Expert Insights

Research Shows EV Battery Replacements Very Rare

Laurance Yap
July 9, 2023
If you've experienced how your phone's battery performs worse over time, you'll understand the concern some potential EV owners have about battery degradation and EV battery replacement. But the latest research suggests there's very little to worry about.
driver plugging in and charging their electric car

EV Batteries Lasting Longer Than Expected

One concern that many drivers have about switching to an electric car is battery life. Many of us have experienced electronic devices, such as smartphones, degrading over time, and even rendering them useless. Often the cost of replacing the battery is more than the cost of replacing the entire device. Will electric cars suffer the same issues?

According to the latest data from industry researchers Recurrent Auto, EV drivers have little to worry about. Using data from around 15,000 drivers signed up to the company’s platform, their team of scientists discovered that battery replacements were very rare, with only about 1.5 percent of EVs needing a replacement – and almost all of those replacements were under warranty. Furthermore, the study’s authors suggest that concerns about battery degradation over time – similar to how your smartphone’s ability to hold a charge deteriorates – might be largely unfounded. While EVs are still a relatively new technology, with 30 percent of the electric cars on the road having been sold in 2022 alone, the data seems to suggest that battery lifespans may be much longer than anyone imagined.

graph showing Nissan Leaf Range over time

Recalls Affect Replacement Rates

Two models tracked by Recurrent – the Chevrolet Bolt EV and EUV and the Hyundai Kona Electric – had high replacement rates, with the Bolt topping 35 percent. Both the Chevrolet and the Hyundai were subject to large, and well-publicized, battery replacement programs covered by their manufacturers. In both cases, the batteries were replaced at no cost to drivers, and in the case of the Bolt, owners actually received a higher-performing battery that delivered improved range. Outside of these recalled models, however, replacement rates remained very low indeed – with no more than 5 percent of EVs requiring a new battery.

Of all the models surveyed which were not subject to a recall, the Nissan Leaf had the most battery replacements, at just under 5 percent. That doesn’t come as a surprise, as the Leaf is one of the oldest mass-produced EVs, so many have been on the road for a long time. However, most of the battery replacements in early Leaf models were covered under warranty early in their life, when it was found that the original battery lost charge quickly in hot conditions. Later Leaf models have had very few issues. Recurrent’s data also showed that after an initial drop in range in the first 20,000 miles, the Leaf’s ability to hold a charge remained level for many years, with almost no drop in range up to 100,000 miles.

graph showing BMW i3 Range over time

Tesla and BMW EV Battery Performance

The Tesla Model S, which has been on sale for over a decade now, was next in the ranking. The second-oldest mass-produced EV on the market still had fewer than 5 percent of vehicles needing a battery. Early 100-kWh Model S models had the highest replacement rates, while models with smaller batteries had fewer issues. The larger battery’s ability to hold a charge deteriorated more over time, losing over 50 miles in 80,000 miles before leveling off; smaller batteries in the Model were relatively flat, and didn’t even exhibit an initial drop.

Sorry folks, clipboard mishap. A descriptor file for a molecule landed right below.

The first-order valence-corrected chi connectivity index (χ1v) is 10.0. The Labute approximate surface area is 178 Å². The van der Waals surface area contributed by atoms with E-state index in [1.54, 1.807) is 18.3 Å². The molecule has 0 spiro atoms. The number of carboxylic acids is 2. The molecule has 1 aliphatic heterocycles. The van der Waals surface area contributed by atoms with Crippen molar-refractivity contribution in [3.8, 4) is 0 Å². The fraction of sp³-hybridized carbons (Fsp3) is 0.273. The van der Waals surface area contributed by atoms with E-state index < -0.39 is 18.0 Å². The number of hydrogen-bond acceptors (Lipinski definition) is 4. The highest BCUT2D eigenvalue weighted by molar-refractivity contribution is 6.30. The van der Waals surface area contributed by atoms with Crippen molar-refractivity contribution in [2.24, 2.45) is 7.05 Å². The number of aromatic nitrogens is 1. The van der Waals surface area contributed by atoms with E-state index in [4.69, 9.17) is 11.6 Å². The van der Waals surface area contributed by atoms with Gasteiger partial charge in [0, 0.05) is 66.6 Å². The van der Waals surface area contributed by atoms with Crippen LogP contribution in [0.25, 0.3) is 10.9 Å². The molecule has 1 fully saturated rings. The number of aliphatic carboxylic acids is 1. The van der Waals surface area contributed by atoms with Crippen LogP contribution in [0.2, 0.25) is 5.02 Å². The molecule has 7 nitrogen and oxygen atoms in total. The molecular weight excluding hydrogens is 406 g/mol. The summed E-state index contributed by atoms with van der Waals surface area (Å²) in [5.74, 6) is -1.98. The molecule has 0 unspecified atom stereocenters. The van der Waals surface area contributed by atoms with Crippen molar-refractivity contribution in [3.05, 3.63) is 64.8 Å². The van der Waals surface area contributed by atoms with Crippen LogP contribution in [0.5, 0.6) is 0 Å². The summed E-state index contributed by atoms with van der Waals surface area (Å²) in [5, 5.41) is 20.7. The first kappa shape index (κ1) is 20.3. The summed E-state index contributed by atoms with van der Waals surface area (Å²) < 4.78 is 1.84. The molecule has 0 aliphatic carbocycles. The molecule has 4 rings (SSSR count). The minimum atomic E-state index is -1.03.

Tesla’s popular Model 3, which is closely related to the Model Y crossover, has been on the road for just five years. Its batteries exhibited a classic drop-off in projected range over the first 20,000 miles before capacity leveled off. Fewer than 1 percent of Model 3s have needed a battery replacement.

Despite a smaller battery pack and a range that is very low by modern standards, the BMW i3’s battery packs have held up well. The smallest 22-kWh model, released in the US in 2014, as well as the larger 33-kwh model, introduced in 2017, both reach 100,000 miles with around 80 percent of original battery capacity remaining. The more recent 42-kWh models released in 2019, should experience similar performance.

couple sitting at table comparing electric cars

Check Your Battery Warranty

Recurrent says they are carefully watching performance of two new, and very popular EV models – the Hyundai Ioniq 5 and Ford Mustang Mach-E. They’re important vehicles because they both have large batteries, are selling in large numbers, and both come with free fast charging as part of the selling price. The long-term effects of Level 3 fast charging, which is very convenient but thought to adversely affect capacity over time, are still a relative unknown. That said, the Mach-E and Ioniq 5 both come with very robust EV warranties, so owners of these vehicles should have few concerns within the first eight to 10 years of driving. Hyundai, for instance, guarantees a minimum of 70 percent capacity for 10 years or 100,000 miles.

Indeed, one way to understand the expected lifespan on major EV batteries is by seeing how long manufacturers guarantee them for. If you’re buying a new or used EV, make sure you read the warranty carefully. Many manufacturers, such as BMW, not only guarantee the battery for at least 8 years with a specific minimum capacity, but also allow the warranty to be transferred to a different owner. Tesla’s warranties are the most confusing – the Model 3 Standard Range has an 8-year/100,000-mile guarantee to 70 percent, while higher trim levels of the Model 3 and Y guarantee 70 percent to 120,000 miles. The Model S and Model X guarantee lasts 8 years or 150,000 miles. If your used electric car is warranty, you may want to consider purchasing supplemental protection from the manufacturer or from third parties.